Astrid and Ranger, wrapped in blankets, munched on hay Thursday afternoon at the Live and Let Live Farm in Chichester, just 24 hours after being rescued from their home in Weare.
The two are suffering from severe weight loss. The Henneke Body Condition Scoring scale is used to determine the condition of a horse by checking the neck, withers (where the neck ends and the back begins), shoulder, ribs, loin, and tailhead. The scale tops off at 9 and the best place for a horse to be is around 5.
“Zero is dead so there’s not much less than one,” said Teresa Paradis, founder of Live and Let Live Farm.
Visually, the animals don’t look too bad off, Paradis said. But when you touch them, the effects are apparent. Hip bones and spines stick out farther than they should. Pet their necks and you can feel where the skin caves in between the spine and the esophagus.
“Both of them are pretty hardy breed horses,” Paradis said.
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Astrid, for example, is likely a draft horse breed and should be around a 6 on the scale.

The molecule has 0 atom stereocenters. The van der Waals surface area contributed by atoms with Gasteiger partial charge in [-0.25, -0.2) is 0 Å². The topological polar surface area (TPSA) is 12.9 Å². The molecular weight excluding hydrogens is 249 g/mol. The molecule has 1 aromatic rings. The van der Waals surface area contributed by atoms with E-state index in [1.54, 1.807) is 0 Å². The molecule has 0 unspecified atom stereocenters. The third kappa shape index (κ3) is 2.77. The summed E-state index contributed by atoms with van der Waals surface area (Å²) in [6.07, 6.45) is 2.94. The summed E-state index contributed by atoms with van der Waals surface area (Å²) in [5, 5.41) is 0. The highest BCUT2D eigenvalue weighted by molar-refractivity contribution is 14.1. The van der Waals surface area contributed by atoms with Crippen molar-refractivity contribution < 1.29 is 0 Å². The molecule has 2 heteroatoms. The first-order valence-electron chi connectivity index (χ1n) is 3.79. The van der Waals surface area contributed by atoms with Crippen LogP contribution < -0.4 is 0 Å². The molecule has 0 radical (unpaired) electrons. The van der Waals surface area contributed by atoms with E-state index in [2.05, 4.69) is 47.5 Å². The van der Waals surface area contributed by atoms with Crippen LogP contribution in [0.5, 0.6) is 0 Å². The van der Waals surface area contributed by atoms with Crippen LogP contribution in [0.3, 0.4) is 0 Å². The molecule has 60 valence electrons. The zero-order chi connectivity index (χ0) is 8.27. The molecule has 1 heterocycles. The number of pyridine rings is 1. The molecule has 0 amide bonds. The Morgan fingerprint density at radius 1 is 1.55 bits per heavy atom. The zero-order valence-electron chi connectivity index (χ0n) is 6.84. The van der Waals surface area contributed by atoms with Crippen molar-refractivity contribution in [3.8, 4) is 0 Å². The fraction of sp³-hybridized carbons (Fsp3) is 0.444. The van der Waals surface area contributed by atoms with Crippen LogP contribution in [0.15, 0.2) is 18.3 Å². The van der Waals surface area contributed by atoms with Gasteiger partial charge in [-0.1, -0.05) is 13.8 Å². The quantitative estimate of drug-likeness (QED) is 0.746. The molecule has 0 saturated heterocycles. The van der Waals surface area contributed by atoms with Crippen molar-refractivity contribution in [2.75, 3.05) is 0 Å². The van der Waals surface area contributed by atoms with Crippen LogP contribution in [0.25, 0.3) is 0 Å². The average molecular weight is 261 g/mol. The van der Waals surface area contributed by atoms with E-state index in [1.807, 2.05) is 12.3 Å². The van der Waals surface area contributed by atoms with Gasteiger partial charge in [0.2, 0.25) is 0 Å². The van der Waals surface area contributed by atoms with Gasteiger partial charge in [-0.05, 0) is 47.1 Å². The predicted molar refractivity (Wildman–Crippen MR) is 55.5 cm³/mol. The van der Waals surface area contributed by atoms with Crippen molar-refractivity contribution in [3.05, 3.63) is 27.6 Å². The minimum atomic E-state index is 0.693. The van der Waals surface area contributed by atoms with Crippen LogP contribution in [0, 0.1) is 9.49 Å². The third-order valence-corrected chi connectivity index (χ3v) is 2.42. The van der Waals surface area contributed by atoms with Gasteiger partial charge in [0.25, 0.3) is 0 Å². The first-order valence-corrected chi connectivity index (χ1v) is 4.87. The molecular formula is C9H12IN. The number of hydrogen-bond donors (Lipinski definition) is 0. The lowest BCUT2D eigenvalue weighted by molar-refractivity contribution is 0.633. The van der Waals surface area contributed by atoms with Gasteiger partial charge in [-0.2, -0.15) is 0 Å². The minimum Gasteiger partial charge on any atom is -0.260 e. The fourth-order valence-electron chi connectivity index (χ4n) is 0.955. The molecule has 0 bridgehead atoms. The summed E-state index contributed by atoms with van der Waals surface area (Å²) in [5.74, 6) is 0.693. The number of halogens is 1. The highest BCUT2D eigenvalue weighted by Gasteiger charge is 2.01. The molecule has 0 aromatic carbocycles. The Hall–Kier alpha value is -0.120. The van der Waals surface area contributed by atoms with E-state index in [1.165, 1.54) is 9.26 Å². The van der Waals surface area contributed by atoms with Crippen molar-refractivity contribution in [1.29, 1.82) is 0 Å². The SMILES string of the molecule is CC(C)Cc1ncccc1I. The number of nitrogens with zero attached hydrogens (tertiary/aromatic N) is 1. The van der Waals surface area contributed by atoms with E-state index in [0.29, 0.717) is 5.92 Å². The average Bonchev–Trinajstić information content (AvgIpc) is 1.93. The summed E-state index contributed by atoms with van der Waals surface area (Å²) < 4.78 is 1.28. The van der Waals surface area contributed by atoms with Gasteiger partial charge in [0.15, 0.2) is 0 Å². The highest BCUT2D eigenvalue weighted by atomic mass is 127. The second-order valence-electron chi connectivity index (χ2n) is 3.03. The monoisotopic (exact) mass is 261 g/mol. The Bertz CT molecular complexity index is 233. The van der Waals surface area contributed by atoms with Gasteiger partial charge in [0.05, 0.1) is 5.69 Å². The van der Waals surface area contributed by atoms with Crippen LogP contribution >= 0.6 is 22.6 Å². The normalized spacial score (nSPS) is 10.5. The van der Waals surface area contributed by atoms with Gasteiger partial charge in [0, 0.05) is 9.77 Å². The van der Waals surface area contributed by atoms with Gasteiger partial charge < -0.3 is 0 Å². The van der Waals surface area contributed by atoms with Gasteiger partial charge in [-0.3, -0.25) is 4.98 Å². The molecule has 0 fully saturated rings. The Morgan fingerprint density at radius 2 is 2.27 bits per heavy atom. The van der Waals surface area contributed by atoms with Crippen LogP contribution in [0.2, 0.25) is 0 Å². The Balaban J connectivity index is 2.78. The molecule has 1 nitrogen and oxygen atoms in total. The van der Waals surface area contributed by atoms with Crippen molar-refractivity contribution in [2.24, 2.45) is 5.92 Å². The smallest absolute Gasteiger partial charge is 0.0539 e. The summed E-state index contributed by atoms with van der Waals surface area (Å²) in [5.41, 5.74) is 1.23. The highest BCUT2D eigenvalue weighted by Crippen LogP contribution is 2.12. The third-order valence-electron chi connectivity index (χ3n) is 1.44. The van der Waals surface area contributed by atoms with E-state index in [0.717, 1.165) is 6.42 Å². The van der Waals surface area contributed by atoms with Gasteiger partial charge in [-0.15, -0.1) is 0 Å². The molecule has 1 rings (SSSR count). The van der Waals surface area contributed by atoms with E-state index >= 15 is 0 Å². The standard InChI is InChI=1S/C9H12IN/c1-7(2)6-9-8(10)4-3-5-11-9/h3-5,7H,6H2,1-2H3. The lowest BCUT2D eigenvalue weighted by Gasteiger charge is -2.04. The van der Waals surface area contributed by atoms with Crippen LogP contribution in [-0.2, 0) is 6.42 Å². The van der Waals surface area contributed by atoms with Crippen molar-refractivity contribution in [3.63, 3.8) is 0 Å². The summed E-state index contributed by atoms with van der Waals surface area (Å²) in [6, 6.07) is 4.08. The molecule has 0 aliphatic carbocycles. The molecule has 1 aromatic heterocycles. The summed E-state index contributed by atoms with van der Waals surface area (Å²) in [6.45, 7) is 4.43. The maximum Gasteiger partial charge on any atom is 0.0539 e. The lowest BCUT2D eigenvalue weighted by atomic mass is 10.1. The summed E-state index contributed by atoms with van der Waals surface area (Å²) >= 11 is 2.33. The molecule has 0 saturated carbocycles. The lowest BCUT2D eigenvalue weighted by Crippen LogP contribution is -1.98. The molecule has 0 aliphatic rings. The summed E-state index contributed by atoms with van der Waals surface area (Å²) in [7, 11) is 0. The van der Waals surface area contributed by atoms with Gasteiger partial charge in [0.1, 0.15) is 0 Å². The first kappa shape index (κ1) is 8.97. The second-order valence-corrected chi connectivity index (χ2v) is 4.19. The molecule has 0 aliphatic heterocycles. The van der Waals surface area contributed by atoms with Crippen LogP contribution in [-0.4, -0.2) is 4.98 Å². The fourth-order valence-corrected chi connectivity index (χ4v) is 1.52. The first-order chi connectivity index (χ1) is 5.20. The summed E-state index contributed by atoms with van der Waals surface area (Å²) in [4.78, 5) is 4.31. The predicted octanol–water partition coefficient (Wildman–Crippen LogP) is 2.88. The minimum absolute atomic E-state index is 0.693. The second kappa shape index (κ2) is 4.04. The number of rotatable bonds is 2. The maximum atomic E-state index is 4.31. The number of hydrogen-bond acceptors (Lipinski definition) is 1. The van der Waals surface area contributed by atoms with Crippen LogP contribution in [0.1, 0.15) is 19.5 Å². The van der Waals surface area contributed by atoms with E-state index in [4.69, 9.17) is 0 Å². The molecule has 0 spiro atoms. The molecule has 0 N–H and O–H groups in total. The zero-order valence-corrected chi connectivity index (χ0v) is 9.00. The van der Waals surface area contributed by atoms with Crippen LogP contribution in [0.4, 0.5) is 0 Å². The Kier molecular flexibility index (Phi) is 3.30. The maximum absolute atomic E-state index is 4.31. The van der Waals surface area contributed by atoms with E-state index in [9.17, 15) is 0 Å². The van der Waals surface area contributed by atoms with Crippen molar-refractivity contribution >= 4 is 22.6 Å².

Weare Animal Control Officer Jesse Nelson had two different callers reach out to her last Friday with concerns about the animals after driving past them. Nelson said she met with the owner several times over the last week to try to resolve the situation, but decided that a more serious step needed to be taken.
The owner voluntarily gave the horses over to Paradis. Nelson said the horses would have been seized otherwise.
“It came to a point where she had a choice and she made the right choice,” Nelson said of the owner.
It’s unknown how long the horses were allegedly without proper food. The name of the now-former owner is not being released, but charges are expected to be coming sometime soon, though what those exact charges will be is still up in the air.
“We’re still determining that,” Nelson said.
Paradis said she was grateful for Nelson’s quick handling of the situation, and the work that she and the other animal control officers do.
“Jesse is the best,” she said.
Paradis said she expects the horses to be with her recovering for at least the next year. So far, the two seem to be doing all right, but they will have to be monitored to ensure their organs haven’t been damaged from the lack of nutrition.
“That’s a big ‘if’ because we have no idea how long it was going on for,” she said of the alleged starvation.
Paradis said another horse — Nico — rescued from Weare last year didn’t show any effects until six months after he was rescued. After he shed his winter coat, he was unable to grow any hair, which was indicative of some internal damage.
He was able to regrow a winter coat this year, however, Paradis said.
“He’s doing well and he’s got a good winter coat,” she said.
(New Hampshire Union Leader - Dec 15, 2016)